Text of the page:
Please let me know (at corylus@hermanus.co.za) asap whether you intend committing to this outing so that we can confirm our booking within 4 days. The cost will be R1553 per person for the three nights.

First come, first served, so get moving if you want to secure a place on this exciting trip!

Results of the Migrant Birds Challenge

November has come and gone and with it your chance to participate in the challenging task of trying to identify some of our local migrant species. Ronnie and Renee topped the list with 28 species. Sadly, only five individuals or teams participated – not a very good reflection on the enthusiasm of our members for birding!! It was a really interesting opportunity to learn something about our birds and their habits. Each migrant bird is, after all, very special and has incredible built-in navigational and endurance capabilities that are hard to imagine. Seeing one and realising what it has done to get here is a cause for celebration!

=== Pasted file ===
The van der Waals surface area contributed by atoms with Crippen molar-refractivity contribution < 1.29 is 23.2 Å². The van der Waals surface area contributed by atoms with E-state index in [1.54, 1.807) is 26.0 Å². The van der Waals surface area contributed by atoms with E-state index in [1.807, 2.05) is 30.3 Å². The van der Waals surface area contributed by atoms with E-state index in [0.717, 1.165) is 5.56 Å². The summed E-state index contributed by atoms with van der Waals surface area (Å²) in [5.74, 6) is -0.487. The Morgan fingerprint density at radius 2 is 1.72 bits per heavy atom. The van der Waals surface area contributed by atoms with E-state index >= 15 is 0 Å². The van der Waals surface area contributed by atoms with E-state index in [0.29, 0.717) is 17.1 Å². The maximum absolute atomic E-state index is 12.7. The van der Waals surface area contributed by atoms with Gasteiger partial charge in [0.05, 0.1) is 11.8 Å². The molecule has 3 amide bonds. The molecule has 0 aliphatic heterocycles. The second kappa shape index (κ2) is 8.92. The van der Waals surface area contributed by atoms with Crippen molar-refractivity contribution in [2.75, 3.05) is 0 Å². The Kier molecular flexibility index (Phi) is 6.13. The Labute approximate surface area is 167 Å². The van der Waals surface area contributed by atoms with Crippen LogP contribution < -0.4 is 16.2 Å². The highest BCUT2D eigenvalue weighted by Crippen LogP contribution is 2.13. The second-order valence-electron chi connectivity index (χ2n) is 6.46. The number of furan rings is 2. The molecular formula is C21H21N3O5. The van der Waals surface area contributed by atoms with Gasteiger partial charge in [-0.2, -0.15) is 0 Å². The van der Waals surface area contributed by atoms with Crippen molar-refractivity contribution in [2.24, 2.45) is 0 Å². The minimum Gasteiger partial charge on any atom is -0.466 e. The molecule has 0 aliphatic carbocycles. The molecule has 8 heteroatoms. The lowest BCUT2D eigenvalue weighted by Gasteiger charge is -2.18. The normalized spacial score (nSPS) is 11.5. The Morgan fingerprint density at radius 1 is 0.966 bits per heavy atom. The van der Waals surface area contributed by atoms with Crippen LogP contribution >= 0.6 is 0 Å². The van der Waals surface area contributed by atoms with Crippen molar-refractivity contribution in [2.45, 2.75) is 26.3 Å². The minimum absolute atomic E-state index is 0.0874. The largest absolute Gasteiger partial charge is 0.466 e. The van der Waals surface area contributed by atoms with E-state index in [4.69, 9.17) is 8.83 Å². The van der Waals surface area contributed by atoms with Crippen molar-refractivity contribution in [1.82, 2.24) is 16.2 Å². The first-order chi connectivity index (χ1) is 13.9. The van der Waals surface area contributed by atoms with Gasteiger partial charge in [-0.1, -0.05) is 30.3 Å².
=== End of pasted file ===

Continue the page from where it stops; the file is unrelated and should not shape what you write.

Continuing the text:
The results are appended below;

Birding on the West Coast

Helen and I have just returned after spending a week staying in a cottage at Dwarskersbos. The small coastal village is twelve km north of the Berg River mouth and is ideally situated for birding on that section of the coast.

The salt marshes upstream of Velddrif were alive with migrant waders on their annual feeding spree during our summer – also plenty of resident species as well. There were literally thousands of flamingos –  both Greater and Lesser as well as hundreds of Black-necked Grebes.